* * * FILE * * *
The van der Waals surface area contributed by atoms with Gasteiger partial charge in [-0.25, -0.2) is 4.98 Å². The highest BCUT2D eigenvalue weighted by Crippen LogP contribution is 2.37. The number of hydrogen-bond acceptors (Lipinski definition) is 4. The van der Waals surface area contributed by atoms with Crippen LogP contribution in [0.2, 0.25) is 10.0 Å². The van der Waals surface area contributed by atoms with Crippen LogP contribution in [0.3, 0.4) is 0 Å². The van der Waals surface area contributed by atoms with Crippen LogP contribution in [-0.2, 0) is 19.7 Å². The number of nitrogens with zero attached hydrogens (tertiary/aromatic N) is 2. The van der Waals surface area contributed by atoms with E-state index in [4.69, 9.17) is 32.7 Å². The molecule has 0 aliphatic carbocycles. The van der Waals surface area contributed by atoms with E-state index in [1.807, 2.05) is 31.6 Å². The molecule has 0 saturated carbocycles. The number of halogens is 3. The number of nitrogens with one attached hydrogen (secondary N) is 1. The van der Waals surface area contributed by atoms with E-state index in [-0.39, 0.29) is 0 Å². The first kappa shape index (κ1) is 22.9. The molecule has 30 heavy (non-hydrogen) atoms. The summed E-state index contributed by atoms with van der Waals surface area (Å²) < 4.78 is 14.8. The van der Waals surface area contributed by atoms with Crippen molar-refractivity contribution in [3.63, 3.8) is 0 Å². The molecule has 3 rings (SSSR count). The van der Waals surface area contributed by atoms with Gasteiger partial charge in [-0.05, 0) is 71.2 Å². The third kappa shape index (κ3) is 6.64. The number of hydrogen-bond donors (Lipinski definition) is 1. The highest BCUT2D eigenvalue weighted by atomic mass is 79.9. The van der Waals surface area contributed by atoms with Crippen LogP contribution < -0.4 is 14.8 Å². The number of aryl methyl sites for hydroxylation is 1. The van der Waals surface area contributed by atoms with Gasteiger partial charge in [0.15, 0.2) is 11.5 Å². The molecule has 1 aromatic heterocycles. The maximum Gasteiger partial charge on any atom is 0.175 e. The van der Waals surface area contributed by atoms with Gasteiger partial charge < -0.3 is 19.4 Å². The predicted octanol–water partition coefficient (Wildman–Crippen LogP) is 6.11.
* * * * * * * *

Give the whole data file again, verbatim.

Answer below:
The van der Waals surface area contributed by atoms with Gasteiger partial charge in [-0.25, -0.2) is 4.98 Å². The highest BCUT2D eigenvalue weighted by Crippen LogP contribution is 2.37. The number of hydrogen-bond acceptors (Lipinski definition) is 4. The van der Waals surface area contributed by atoms with Crippen LogP contribution in [0.2, 0.25) is 10.0 Å². The van der Waals surface area contributed by atoms with Crippen LogP contribution in [0.3, 0.4) is 0 Å². The van der Waals surface area contributed by atoms with Crippen LogP contribution in [-0.2, 0) is 19.7 Å². The number of nitrogens with zero attached hydrogens (tertiary/aromatic N) is 2. The van der Waals surface area contributed by atoms with E-state index in [4.69, 9.17) is 32.7 Å². The molecule has 0 aliphatic carbocycles. The van der Waals surface area contributed by atoms with E-state index in [1.807, 2.05) is 31.6 Å². The molecule has 0 saturated carbocycles. The number of halogens is 3. The number of nitrogens with one attached hydrogen (secondary N) is 1. The van der Waals surface area contributed by atoms with E-state index in [-0.39, 0.29) is 0 Å². The first kappa shape index (κ1) is 22.9. The molecule has 30 heavy (non-hydrogen) atoms. The summed E-state index contributed by atoms with van der Waals surface area (Å²) < 4.78 is 14.8. The van der Waals surface area contributed by atoms with Crippen molar-refractivity contribution in [3.63, 3.8) is 0 Å². The molecule has 3 rings (SSSR count). The van der Waals surface area contributed by atoms with Gasteiger partial charge in [-0.05, 0) is 71.2 Å². The third kappa shape index (κ3) is 6.64. The number of hydrogen-bond donors (Lipinski definition) is 1. The highest BCUT2D eigenvalue weighted by atomic mass is 79.9. The van der Waals surface area contributed by atoms with Crippen LogP contribution < -0.4 is 14.8 Å². The number of aryl methyl sites for hydroxylation is 1. The van der Waals surface area contributed by atoms with Gasteiger partial charge in [0.15, 0.2) is 11.5 Å². The molecule has 1 aromatic heterocycles. The maximum Gasteiger partial charge on any atom is 0.175 e. The van der Waals surface area contributed by atoms with Gasteiger partial charge < -0.3 is 19.4 Å². The predicted octanol–water partition coefficient (Wildman–Crippen LogP) is 6.11.